Six days well spent in a rarely visited part of Tasmania to the east of Lake St Clair. Follow along this journal as two mountaineers traverse the flat land of broad lakes up onto the steep edge of the glacial mountains. They bear witness to bushfire scars, ancient pencil pines, and the hidden sides of My. Ida. A nice window into a lansdscape that is hard to get to, impossible to forget.
Day 1: Lake Fergus
Departure from Hobart more or less as planned. One water bottle forgotten, quickly retrieved. Discussion of environmental responsibility and climate change en-route to Derwent Bridge. Car parked by 12:30pm on forestry road.
As Tim and I walked out to the Lyell highway we lay bets on how many cars would drive past before one of them picked us up. We called a number each, and shook hands. We were still a few steps away from the highway when a taxi pulled up. The driver was rolling a cigarette when we surprised him by walking up to his window. We asked him if he wanted to give us a ride to the Bronte Park turnoff. He agreed with a nod. He wasn’t exactly a talkative fellow, but he did tell us that he drove to Lake St Clair from Hobart to deliver a forgotten rucksack for a walker of the Overland Track. Someone else’s misfortune became our luck. It’s not every day a free taxi show ups the exact moment you need a ride.
From the Bronte Park turnoff it took us two more hitches to get to Little Pine Lagoon, the start of our hike. The last ride was from a chatty older fellow that we bribed with twenty bucks, who was stoked that the note would buy him a packet of smokes in Miena.
We followed the Little Pine River from the Lagoon towards Lake Fergus. The wide, open valley we were in was conducive to walking, being open and flat, with rich herbivore life abounding around us. We must have seen a hundred wallabies hopping and darting across the plains. Their coats appeared thicker than average, an adaptation to the chilly winds of the Central Plateau. Wombats grazed and waddled as we scooted past.
The river gurgled next to us as we eventually arrived to our destination for the night, a neat little fisherman’s hut by Lake Fergus. We were glad to get out of the chilling wind as the sun dropped below the horizon and the golden light disappeared for the night. We lit a fire in the hearth, cooked our dinner, looked at maps and played a game of backgammon on the board that Tim carried in. Although we didn’t know at the time, we wouldn’t see any other people for the following five days. We were on the cusp of wilderness.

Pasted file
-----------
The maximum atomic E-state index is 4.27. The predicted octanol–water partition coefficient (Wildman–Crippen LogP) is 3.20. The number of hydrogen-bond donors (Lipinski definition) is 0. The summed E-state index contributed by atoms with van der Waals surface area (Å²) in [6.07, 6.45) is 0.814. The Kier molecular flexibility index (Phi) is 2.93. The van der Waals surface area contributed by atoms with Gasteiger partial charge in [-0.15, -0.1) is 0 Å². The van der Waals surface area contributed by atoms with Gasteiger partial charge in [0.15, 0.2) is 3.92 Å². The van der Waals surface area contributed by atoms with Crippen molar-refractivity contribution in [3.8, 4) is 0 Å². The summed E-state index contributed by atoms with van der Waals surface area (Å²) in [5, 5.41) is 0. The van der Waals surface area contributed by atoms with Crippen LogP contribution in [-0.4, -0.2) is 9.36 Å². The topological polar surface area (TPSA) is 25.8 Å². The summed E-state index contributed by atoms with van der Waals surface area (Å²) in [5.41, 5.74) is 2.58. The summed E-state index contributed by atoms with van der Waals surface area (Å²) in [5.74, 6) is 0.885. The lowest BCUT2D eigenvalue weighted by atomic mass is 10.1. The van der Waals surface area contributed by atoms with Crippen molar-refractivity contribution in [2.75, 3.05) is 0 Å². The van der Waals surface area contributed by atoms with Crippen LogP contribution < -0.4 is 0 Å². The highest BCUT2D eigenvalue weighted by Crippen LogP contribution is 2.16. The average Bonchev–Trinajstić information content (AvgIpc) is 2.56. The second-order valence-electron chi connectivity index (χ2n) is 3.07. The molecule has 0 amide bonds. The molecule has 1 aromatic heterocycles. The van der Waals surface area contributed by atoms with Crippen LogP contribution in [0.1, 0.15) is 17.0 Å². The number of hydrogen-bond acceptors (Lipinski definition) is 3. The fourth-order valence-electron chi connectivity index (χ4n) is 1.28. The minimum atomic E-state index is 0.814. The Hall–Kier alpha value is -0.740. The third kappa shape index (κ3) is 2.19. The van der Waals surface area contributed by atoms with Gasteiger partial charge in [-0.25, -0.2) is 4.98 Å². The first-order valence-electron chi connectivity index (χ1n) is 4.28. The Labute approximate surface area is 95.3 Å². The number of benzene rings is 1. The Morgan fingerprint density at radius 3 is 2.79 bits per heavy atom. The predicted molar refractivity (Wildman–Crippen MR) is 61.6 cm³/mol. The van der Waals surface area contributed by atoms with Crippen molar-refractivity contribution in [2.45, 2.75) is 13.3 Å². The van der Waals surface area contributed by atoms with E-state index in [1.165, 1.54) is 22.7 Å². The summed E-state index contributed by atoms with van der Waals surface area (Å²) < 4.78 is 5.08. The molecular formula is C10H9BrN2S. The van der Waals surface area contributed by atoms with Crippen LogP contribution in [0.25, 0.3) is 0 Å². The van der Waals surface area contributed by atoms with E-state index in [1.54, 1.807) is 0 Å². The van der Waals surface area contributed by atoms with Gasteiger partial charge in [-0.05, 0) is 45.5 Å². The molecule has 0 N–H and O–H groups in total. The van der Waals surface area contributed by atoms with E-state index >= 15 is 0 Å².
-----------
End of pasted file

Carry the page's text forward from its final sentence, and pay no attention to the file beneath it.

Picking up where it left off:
Day 2: Lake Antimony
Coffee and muesli down the hatch, we were boots on, gaiters on, packs on and ready to go by 7:45 am. We contoured around Lake Fergus to find a highland Suzuki 4WD and the accompanying trailer with tinny boat. We knew it was a highlander car because there was lichen growing all over the bonnet and the rego sticker had expired in 2005. We wondered where the owner had gone and concluded, they had either gone fishing or were swimming with the fishes. We hoped it was the former.
The summer fires of 2019 had a devastating effect through this part of the country. The trees were all burnt to charred stumps and the tarns were all blooming with green algae; the juxtaposition of the black ground and the lime green pools gave a toxic appearance. The pineapple grass showed signs of recovering and most of the cushion plants appeared to have been spared though. We wandered on.
We had a pleasant lunch sheltered from the biting wind behind a dolerite rock and Tim was amazed at the amount of food I sank away. When we started moving again I thought it would be more appropriate to lie down and take a snooze instead. But we had ground to cover.
Soon, the country changed to a glaciated, undulating maze of tarns, erratic boulders and dense scrub. We were glad for the track that took us through our picturesque surroundings.
We passed some lovely open country before being swallowed into the scrub of Great Pine Tier. We were both glad for the hut awaiting us by the shore of Lake Antimony… Tim was even more excited about the packet of cheese twisties contained in the food chest (they were only a year out of date)! We were grateful for the people who built these high country huts and who continue their ongoing maintenance to keep them open to bushwalkers.
Day 3: Lake Meston
We woke to find a fresh dusting of snow outside. The forecast rang true and the day brought a steady stream of passing squalls that didn’t have quite enough moisture in them to soak us on their own; the overhanging vegetation accomplished this later in the day.
From Lake Antimony we followed a westerly course towards Lake Adelaide. We crossed a couple of streams that came up to our knees. Our toes got tingly cold. We were impressed with the country we saw, the walking was unhindered by any significant obstacles and the scenery was magnificent. These glacial valleys carry remnants of the past; glacial erratics, scattered like petrified dinosaur eggs. The frog croaks kept us company as we passed countless tarns and lagoons. We had lunch in a grove of pencil pines, seeking shelter form the wind and the rain. Within the trees it was still and it made us contemplate the lives of these ancient beings. The number of storms they must have lived through!
Eventually we got to the edge of Chinaman’s Plains (named after an oriental tin miner, Tim reckoned), and we dropped down to meet the track by the shore of Lake Adelaide. There was a brief moment of focus while we negotiated a tricky move on the cliff band; Tim managed to utilise the perfect hand jam. We hit the track by the shore of Lake Adelaide, and this track took us towards Lake Meston. We took shelter in the hut on the Lake’s western shore.